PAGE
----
The Paul Taylor Connection: Modern Dance Master Opens the Stage to New Acts

The second year of Paul Taylor’s American Modern Dance welcomes newly commissioned work by more recent choreographers.

Larry Keigwin, Rush Hour.
Larry Keigwin, Rush Hour.

This has been the second year of what is now known as Paul Taylor’s American Modern Dance—the expansion of his repertory from his own work to that of other masters of modern dance, and now to newly commissioned work by more recent choreographers. It’s a noble endeavor, and if not a total success, that’s because there are so few choreographers, past or present, on Taylor’s level. This man has been creating masterpieces since Aureole, 54 years ago.

The current season, just ended at the Koch, challenged the Taylor dancers with Martha Graham’s glorious Diversion of Angels (from 1948), Graham’s greatest non-dramatic dance work. Do they look like Graham dancers? Not really—the sole ex-Graham dancer connected to the company is Taylor himself, who worked for (and adored) Martha for half a dozen years, although even back in the late 50s he looked more like a Paul Taylor dancer than a Martha Graham dancer. (I remember him well in Diversion of Angels itself.) But today’s Taylor dancers look terrific in it nonetheless, because the work itself is so stirring, so appealing, and most importantly, so superbly constructed that it easily survives new emphases. That was evident when ABT performed Diversion a few years back: It wasn’t exactly Graham, but it was swell.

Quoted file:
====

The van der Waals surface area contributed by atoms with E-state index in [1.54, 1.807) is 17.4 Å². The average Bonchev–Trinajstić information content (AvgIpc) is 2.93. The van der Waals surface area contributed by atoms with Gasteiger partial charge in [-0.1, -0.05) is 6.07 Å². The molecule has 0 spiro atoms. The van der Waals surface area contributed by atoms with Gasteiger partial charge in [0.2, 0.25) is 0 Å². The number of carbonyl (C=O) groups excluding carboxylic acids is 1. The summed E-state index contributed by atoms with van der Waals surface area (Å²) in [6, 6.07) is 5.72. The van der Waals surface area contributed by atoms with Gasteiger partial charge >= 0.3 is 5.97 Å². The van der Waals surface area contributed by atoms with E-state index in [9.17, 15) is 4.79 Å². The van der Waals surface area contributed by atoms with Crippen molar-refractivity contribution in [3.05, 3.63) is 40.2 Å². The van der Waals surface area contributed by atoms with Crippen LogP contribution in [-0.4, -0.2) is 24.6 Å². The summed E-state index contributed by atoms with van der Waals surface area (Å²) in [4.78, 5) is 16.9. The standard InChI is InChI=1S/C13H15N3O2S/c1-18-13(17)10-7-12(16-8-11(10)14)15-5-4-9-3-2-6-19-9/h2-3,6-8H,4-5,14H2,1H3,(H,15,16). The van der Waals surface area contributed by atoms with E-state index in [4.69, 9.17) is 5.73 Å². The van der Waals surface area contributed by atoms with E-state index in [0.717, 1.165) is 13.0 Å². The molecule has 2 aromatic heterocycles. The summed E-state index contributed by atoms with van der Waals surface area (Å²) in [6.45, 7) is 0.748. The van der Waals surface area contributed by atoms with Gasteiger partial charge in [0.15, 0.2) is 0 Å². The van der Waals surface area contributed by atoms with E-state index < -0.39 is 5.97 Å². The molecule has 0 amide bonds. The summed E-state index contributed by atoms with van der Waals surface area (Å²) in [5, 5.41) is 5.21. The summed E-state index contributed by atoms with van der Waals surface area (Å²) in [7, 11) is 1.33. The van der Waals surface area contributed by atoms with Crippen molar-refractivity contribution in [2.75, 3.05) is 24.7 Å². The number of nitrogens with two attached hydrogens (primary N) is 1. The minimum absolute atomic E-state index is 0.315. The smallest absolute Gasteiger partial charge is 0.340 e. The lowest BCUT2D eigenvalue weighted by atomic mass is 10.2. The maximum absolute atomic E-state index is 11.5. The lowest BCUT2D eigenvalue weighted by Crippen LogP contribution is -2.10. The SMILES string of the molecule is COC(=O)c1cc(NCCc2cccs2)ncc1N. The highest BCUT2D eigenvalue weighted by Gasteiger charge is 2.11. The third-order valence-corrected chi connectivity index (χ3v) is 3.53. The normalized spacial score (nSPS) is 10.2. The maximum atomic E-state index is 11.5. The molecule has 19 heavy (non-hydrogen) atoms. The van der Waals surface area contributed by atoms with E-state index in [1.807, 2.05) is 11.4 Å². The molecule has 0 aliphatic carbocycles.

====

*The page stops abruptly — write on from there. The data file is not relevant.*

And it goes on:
This season’s dancers—especially Parisa Khobdeh as the woman in red—haven’t mastered the essential Graham contraction, but you can forgive that while appreciating her dynamic movement and enchanting presence. How odd, though, that the newest member of the company, Madelyn Ho—by far its most Graham-like dancer—didn’t appear in this revival. With Taylor, longevity of service almost always trumps other considerations. Also odd: Laura Halzack as the woman in white, beautiful and commanding as always, flubbed her final extended balance, she of the hitherto ravishing balances.

The other imported piece was Donald McKayle’s 1959 slice of agitprop, Rainbow ’Round My Shoulder—six “Men on the Chain Gang” and a single woman to inspire them in their sufferings. Agitprop doesn’t wear well—even Kurt Jooss’s The Green Table has finally lost its charge—and political correctness doesn’t substitute for the underwhelming weakness of McKayle’s dance invention. Rainbow was performed by Taylor’s guests, the Dayton Contemporary Dance Company, who gave it their impressive, sweaty all, accompanied by some excellent off-stage singers, including a group called the Broadway Inspirational Voices. Those of us who relish curious dancer names were able to pluck Dayton’s “Quentin Apollo Vaughn Sledge” for our collection.

Paul Taylor, Dilly Dilly.
Paul Taylor, Dilly Dilly.

Both the new pieces by Taylor himself were mildly pleasing and both were less than consequential. I preferred Dilly Dilly, partly because it brought back the beautiful renderings of folk songs by Burl Ives—“Foggy Foggy Dew,” “Frankie and Johnny,” “Big Rock Candy Mountain,” and of course “Lavender Blue (Dilly Dilly)”—that my generation (and Taylor’s) grew up on. But also because it was frisky and good-natured, if slight. Sullivaniana—set to the overtures for Iolanthe, The Pirates of Penzance, and Patience by Sir Arthur Sullivan—looked charming in Santo Loquasto’s Victorian costumes but didn’t seem to go anywhere in particular.